“I was ordered to do it, so it’s not my fault” and “if I don’t do it someone else will” and basically every other example of situational ethics doesn’t work in stories, because these are not the kind of heroes who will inspire us to reach higher and be courageous and stand up for our principles, these are not the ones who give us hope in the midst of darkness. It will come and we’ll say “not even our heroes could withstand it” and despair. That’s one of the biggest problems with the modern kind of fiction where everyone is a villain and no one gets to be a proper hero because that’s not realistic. If it’s not realistic, don’t you think that’s kind of our fault? So Iron Maiden’s insistence on hope had me cheering for her the whole way through.
And I like how the Emperor can’t have the Mandate of Heaven, and we know this by the way he acts: no one with Heaven’s approval would be acting so contrary to Heaven’s decrees. It seems awfully simple, put that way, but read the story and you’ll see the solution is not exactly simplistic.
Several times Rowntree takes Eastern philosophy, if you can call it that, to its logical end, and with that and all the moral questions in the story already being asked and sometimes answered in an Eastern setting, this probably in’t light reading. Young readers could probably enjoy the story as a fun swashbuckling sort of adventure, but do be warned ahead of time that the dilemmas are central to the story and you probably shouldn’t be half-asleep while reading it. (I happen to like that kind of story myself.)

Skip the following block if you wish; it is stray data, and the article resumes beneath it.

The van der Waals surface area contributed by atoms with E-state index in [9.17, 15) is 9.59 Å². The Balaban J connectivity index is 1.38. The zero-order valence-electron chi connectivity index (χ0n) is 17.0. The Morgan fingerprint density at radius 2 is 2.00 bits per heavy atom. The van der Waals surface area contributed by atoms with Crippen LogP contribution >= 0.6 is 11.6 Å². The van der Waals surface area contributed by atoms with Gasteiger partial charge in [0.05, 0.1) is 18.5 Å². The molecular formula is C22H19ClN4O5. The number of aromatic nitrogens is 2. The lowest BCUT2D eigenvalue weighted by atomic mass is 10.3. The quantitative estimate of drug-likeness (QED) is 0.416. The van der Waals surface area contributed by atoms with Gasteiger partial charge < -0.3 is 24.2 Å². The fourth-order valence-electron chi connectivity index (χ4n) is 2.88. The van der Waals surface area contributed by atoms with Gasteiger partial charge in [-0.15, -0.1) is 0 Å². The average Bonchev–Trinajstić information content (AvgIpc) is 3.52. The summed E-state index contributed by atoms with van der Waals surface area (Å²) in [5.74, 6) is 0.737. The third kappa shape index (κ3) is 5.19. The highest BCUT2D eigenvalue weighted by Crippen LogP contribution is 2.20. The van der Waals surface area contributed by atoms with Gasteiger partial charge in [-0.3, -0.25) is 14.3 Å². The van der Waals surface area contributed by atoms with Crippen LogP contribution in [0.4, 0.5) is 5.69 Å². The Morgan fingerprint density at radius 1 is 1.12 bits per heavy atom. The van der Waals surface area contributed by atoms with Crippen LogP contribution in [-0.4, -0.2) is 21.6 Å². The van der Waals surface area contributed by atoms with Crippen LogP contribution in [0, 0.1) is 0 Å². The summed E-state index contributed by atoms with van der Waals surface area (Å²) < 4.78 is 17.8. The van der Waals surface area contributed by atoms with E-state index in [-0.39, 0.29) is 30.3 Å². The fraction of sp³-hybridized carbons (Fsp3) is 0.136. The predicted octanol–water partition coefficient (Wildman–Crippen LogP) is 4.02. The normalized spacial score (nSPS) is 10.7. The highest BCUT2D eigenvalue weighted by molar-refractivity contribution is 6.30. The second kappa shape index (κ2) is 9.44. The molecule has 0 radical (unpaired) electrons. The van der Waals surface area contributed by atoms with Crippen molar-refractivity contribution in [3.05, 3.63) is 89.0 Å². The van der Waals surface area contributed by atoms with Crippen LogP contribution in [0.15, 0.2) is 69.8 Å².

The only thing I have to say that is not praise (other than it only being available in e-book form) is that I want to know what happened after the end of the story. Not that that’s really the story’s fault. The ending is satisfying, but it’s exciting enough that you want to keep going and see how the people who survive do things. Occasionally I noticed typographical errors, but I can only remember three in the course of 134 pages, so that’s not so bad. I was confused by how quickly Second Brother woke up after a certain defeat, given how easy he was to take care of on other occasions. But I was hardly sorry to see him defeated, either.
My favourite line, if I must pick one, would probably be this: